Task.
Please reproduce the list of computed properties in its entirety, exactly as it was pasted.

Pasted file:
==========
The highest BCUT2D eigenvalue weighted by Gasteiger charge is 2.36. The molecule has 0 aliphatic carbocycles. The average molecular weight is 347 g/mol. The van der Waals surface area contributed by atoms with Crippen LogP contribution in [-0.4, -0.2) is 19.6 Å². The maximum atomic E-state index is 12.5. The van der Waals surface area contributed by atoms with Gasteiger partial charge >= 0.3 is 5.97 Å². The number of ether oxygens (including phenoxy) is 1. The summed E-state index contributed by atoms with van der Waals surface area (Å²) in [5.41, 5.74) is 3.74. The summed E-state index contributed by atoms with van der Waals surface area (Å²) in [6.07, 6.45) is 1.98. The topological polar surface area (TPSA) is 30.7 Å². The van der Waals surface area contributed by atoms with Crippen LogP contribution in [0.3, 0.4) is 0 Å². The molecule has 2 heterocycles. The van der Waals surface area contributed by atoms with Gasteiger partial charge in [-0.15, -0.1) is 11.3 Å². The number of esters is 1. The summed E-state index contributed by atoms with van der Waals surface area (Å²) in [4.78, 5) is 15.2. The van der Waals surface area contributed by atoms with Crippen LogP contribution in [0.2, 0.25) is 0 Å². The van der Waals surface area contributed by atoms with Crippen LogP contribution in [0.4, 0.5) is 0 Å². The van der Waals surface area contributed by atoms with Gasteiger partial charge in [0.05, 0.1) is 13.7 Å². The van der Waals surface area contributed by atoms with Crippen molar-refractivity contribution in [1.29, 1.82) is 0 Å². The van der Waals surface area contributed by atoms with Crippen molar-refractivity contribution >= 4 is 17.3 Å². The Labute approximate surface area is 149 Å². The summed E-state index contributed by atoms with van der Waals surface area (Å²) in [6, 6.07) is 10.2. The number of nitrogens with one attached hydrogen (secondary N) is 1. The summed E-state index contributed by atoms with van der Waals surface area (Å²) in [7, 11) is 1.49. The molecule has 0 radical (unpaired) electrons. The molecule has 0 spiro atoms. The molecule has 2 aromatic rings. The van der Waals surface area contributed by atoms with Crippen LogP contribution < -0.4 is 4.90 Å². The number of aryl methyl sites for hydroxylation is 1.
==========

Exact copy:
The highest BCUT2D eigenvalue weighted by Gasteiger charge is 2.36. The molecule has 0 aliphatic carbocycles. The average molecular weight is 347 g/mol. The van der Waals surface area contributed by atoms with Crippen LogP contribution in [-0.4, -0.2) is 19.6 Å². The maximum atomic E-state index is 12.5. The van der Waals surface area contributed by atoms with Gasteiger partial charge >= 0.3 is 5.97 Å². The number of ether oxygens (including phenoxy) is 1. The summed E-state index contributed by atoms with van der Waals surface area (Å²) in [5.41, 5.74) is 3.74. The summed E-state index contributed by atoms with van der Waals surface area (Å²) in [6.07, 6.45) is 1.98. The topological polar surface area (TPSA) is 30.7 Å². The van der Waals surface area contributed by atoms with Crippen LogP contribution in [0.3, 0.4) is 0 Å². The molecule has 2 heterocycles. The van der Waals surface area contributed by atoms with Gasteiger partial charge in [-0.15, -0.1) is 11.3 Å². The number of esters is 1. The summed E-state index contributed by atoms with van der Waals surface area (Å²) in [4.78, 5) is 15.2. The van der Waals surface area contributed by atoms with Crippen LogP contribution in [0.2, 0.25) is 0 Å². The van der Waals surface area contributed by atoms with Crippen LogP contribution in [0.4, 0.5) is 0 Å². The van der Waals surface area contributed by atoms with Gasteiger partial charge in [0.05, 0.1) is 13.7 Å². The van der Waals surface area contributed by atoms with Crippen molar-refractivity contribution in [1.29, 1.82) is 0 Å². The van der Waals surface area contributed by atoms with Crippen molar-refractivity contribution >= 4 is 17.3 Å². The Labute approximate surface area is 149 Å². The summed E-state index contributed by atoms with van der Waals surface area (Å²) in [6, 6.07) is 10.2. The number of nitrogens with one attached hydrogen (secondary N) is 1. The summed E-state index contributed by atoms with van der Waals surface area (Å²) in [7, 11) is 1.49. The molecule has 0 radical (unpaired) electrons. The molecule has 0 spiro atoms. The molecule has 2 aromatic rings. The van der Waals surface area contributed by atoms with Crippen LogP contribution < -0.4 is 4.90 Å². The number of aryl methyl sites for hydroxylation is 1.